Draft of a piston-less pressure driven engine

Emin Gabrielyan

Updated on 2010-05-122010-05-12

 

 

Draft of a piston-less internal combustion engine. 1

Constant velocity ratio gear engine. 1

Two cogs engaged cycloid gears. 3

Three cogs engaged cycloid gears. 3

Four cogs engaged cycloid gears. 4

Combating sliding and gas leakage. 4

References: 5

Keywords: 6

Alternating velocity ratio gear pressure engine. 6

References: 7

Keywords: 7

 

Constant velocity ratio gear engine

 

Cycloid gears provide a constant velocity ratio (in contrast to example of the section Alternating velocity ratio gear pressure engine). The teeth of such gears have shape of cycloids obtained by rolling (without sliding) an imaginary small circle on a circumference of a main circle. A curve traced by a virtual point fixed on a small circle forms a cycloid. If the small circle rolls outside of the main circle its point will trace an epicycloid and if it rolls inside, the curve will be a hypocycloid.

 

The below image show an epicicloid (in red) and a hypocycloid (in blue) obtained by rolling a circle of a radius 2 on a circumference of a circle of a radius 12. The red curve is traced by a point of a small circle, when it rolls outside the main circle, and the blue one is traced by its point when it rolls inside.

 

Here are two separate images, the first one showing only the epiciclyoid and the second one only the hypocycloid.

 

By interleaving the epicycloid with the hypocycloid at their intersection points (on the main circle), we obtain a cycloid gear shape.

 

Below we show three animations of engaged gears in rotation:

 

Engaged cycloid gears in rotation with two cogs

[gif], [png], [xls]

 

Engaged cycloid gears with three cogs

[gif], [png], [xls]

 

Four-cog cycloid gears

[gif], [png], [xls]

 

Combating sliding and gas leakage

 

If the mechanical engagement of gears is ensured only by shapes shown above, then a gas leakage cannot be avoided due to a possibility of an independent rotation of one of the gears in wrong direction. The first image below shows a correct engagement of two gears, but in the second image, the 2nd gear (on the right) is rotated by -5 degree with respect to its correct position.

 

A half cycle later (60 degree rotation of the first gear on the left), such a -5 degree error (of the first gear) is not be possible anymore. The first image below shows a correct engagement at this new position, and the second image shows an attempt of rotation of the 2nd gear by -5 degree (not possible anymore as otherwise shapes must intersect).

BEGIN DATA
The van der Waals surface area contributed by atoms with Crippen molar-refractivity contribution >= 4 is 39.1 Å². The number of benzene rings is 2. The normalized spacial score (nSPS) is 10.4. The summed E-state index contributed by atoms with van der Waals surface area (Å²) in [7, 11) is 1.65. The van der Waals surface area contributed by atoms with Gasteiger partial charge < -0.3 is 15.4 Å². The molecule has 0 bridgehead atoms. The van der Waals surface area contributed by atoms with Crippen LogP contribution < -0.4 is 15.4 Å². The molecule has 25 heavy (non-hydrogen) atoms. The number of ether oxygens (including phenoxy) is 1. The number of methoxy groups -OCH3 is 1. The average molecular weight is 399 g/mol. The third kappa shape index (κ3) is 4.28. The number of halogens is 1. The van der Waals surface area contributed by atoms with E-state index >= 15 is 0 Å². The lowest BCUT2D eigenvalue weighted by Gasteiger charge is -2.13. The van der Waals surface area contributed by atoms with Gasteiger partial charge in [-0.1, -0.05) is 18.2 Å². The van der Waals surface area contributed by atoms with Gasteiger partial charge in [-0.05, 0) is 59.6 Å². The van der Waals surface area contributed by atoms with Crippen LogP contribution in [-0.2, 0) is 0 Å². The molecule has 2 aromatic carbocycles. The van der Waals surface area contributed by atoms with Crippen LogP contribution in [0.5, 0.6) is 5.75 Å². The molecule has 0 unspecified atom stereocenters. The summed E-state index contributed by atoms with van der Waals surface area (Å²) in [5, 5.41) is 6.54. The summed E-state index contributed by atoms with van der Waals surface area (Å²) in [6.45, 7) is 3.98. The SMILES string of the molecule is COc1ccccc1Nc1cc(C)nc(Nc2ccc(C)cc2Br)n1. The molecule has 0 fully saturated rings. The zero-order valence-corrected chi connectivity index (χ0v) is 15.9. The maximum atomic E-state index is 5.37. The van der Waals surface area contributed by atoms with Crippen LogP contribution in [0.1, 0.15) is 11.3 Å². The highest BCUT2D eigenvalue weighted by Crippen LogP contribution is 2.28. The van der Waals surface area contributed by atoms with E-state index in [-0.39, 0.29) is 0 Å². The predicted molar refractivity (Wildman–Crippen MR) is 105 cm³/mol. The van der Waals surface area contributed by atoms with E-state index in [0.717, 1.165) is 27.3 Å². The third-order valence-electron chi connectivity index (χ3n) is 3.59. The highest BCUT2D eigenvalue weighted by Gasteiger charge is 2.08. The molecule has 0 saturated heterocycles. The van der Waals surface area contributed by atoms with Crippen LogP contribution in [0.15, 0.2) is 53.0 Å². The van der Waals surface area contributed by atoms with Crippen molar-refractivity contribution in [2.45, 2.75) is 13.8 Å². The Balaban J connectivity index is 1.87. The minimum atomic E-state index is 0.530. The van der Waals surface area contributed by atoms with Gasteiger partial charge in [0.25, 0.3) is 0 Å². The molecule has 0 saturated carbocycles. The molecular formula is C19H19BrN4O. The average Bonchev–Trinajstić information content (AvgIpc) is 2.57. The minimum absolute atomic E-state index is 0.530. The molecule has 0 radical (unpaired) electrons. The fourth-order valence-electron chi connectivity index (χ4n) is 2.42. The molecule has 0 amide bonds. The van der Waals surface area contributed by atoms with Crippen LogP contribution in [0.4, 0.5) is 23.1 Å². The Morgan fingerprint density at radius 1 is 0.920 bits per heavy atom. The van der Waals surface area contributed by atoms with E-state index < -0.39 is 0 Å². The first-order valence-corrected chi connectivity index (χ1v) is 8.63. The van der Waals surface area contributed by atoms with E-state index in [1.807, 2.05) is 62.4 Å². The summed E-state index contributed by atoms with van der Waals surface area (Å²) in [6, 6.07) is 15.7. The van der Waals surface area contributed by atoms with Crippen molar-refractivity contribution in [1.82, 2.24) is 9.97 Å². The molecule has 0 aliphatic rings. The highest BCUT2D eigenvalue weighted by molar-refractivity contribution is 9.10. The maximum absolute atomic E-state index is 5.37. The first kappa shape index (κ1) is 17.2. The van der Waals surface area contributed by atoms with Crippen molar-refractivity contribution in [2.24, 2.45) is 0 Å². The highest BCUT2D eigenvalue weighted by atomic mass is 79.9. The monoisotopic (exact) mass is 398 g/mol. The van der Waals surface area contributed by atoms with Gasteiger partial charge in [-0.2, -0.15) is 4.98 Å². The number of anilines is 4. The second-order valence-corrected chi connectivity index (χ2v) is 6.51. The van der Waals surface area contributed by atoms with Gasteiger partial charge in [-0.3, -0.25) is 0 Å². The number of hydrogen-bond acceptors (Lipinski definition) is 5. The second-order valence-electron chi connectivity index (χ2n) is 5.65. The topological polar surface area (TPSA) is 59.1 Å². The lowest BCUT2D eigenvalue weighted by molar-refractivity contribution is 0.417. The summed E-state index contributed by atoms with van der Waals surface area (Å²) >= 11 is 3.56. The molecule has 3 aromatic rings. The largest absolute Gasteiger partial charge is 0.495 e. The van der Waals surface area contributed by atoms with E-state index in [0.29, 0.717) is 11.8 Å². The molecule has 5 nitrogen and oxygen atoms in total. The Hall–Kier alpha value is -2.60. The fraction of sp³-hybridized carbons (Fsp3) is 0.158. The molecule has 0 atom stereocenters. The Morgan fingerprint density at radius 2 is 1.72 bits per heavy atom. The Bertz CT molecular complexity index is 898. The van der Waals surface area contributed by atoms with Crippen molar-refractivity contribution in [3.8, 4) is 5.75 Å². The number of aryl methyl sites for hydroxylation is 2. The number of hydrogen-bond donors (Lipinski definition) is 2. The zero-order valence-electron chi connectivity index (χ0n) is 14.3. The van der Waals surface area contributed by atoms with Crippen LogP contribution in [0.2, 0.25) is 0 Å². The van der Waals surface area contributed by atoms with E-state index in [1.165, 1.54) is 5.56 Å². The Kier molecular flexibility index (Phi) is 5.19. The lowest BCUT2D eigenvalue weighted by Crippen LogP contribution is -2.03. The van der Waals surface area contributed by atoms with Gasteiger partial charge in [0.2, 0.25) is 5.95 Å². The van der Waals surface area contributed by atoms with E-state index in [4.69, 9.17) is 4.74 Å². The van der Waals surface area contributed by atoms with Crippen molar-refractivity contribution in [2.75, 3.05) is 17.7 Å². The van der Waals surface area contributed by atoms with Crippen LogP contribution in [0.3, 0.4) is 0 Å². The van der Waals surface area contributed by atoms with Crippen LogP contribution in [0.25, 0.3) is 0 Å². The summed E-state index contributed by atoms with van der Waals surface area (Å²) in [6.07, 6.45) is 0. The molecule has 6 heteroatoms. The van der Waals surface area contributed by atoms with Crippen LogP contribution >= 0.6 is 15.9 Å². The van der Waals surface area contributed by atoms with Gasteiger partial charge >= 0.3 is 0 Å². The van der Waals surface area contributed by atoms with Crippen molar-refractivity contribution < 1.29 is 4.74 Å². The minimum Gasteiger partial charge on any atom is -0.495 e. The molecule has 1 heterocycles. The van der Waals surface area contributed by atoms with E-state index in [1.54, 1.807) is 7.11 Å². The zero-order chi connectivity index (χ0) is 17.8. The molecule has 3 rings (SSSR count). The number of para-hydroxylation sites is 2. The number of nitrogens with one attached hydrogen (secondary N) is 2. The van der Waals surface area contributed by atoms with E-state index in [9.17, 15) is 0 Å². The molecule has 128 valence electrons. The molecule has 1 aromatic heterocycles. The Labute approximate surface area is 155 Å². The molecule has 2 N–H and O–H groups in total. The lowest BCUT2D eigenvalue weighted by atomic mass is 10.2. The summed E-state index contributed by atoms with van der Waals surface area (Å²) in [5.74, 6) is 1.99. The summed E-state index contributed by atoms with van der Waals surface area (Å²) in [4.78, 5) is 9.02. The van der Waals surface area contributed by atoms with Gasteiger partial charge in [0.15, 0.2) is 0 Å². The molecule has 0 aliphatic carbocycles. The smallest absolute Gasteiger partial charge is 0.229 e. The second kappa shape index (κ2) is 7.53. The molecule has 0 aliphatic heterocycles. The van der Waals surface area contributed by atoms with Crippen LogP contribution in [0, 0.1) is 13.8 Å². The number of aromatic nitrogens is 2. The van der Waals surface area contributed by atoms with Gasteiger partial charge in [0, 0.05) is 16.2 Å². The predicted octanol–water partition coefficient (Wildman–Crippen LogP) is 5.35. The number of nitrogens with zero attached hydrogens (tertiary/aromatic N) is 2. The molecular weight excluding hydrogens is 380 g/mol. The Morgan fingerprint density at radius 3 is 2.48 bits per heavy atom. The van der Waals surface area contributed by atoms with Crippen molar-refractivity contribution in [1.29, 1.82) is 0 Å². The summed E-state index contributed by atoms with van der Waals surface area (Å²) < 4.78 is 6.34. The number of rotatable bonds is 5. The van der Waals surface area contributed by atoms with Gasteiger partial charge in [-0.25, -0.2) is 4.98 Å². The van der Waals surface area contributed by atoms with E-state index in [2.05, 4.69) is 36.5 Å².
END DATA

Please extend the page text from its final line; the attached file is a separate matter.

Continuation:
This gives us an idea of combining two engagement modes in parallel. The above images represent a top view along the Z axis. As the constant velocity ratio is provided, we can have another engagement in a parallel surface deeper in the Z axis, were the two parallel gears are also engaged correctly, but with the +60 degree rotation of the first (left) gear. The parallel counterparts are fixed on the same rotation axis. Such a double engagement protects from independent sliding of any of the pair. Whenever a negative sliding is possible in the top layer, it is impossible in the bottom layer and visa versa. Again, note that such a parallel layers of gears engaged at different degree is mechanical possible only thanks to the guaranteed constant velocity ratio.

 

We can imagine also more than 2 layers smoothly changing the rotation degree from 0 to 60 along the Z axis. This shall explain why in the picture below (apparently for a gas counter) the blade looks inclined.

 

Engaging involute shaped gears

 

Finally, we can consider also involute shaped engagement.

[ems] (an emachineshop.com file)

 

I am not sure if it is desirable for this purpose due to a constant friction between teeth.

[gif] (taken from http://en.wikipedia.org/wiki/Involute_gear)

 

References:

http://mysite.du.edu/~etuttle/tech/cycloid.htm

http://en.wikipedia.org/wiki/Cycloid_gear

 

 

Keywords:

Blower rotors

Roots blower

http://en.wikipedia.org/wiki/Roots_type_supercharger

 

Gear pump

http://en.wikipedia.org/wiki/Gear_pump

 

Supercharger

http://en.wikipedia.org/wiki/Supercharger

 

 

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Alternating velocity ratio gear pressure engine

Today, May 12, 2010, 16:51:34

 

I present here a part of a draft of a piston-less engine. I got this idea first time when was in the school. At that time I had no access to a machine that can manufacture such shape, but now seems a prototype can be created easily with emachineshop.com.

 

The two 3-thooth cogwheels shown below are to be placed in a chamber with not more than 60 degree opening on one side (page top) for exit of gases and a supply a pressure on the other side (page bottom). This draft is not complete.

 

[gif] [png] [xls]

 

There is a sliding problem to be solved. A feasible method would be an extension containing fine granularity gear profile on each (cylindrical shaped) contact surface. A tooth profile offering constant velocity ratio (e.g. cycloid or involute) is to be used. The constant ratio is respected during each of the two cycles with two different ratios. The fine gear profile can be implemented outside the chamber if pressure escape issues may arise.

 

Sadly, the idea is not revolutionary as the multiple references show below. Testing such a device with emachineshop.com remains a challenge.

 

References:

http://en.wikipedia.org/wiki/Involute_gear

http://en.wikipedia.org/wiki/Gear

http://en.wikipedia.org/wiki/Cycloid_gear

http://mysite.du.edu/~etuttle/tech/cycloid.htm

 

 

Keywords:

Blower rotors

Roots blower

http://en.wikipedia.org/wiki/Roots_type_supercharger

 

Gear pump

http://en.wikipedia.org/wiki/Gear_pump

 

 

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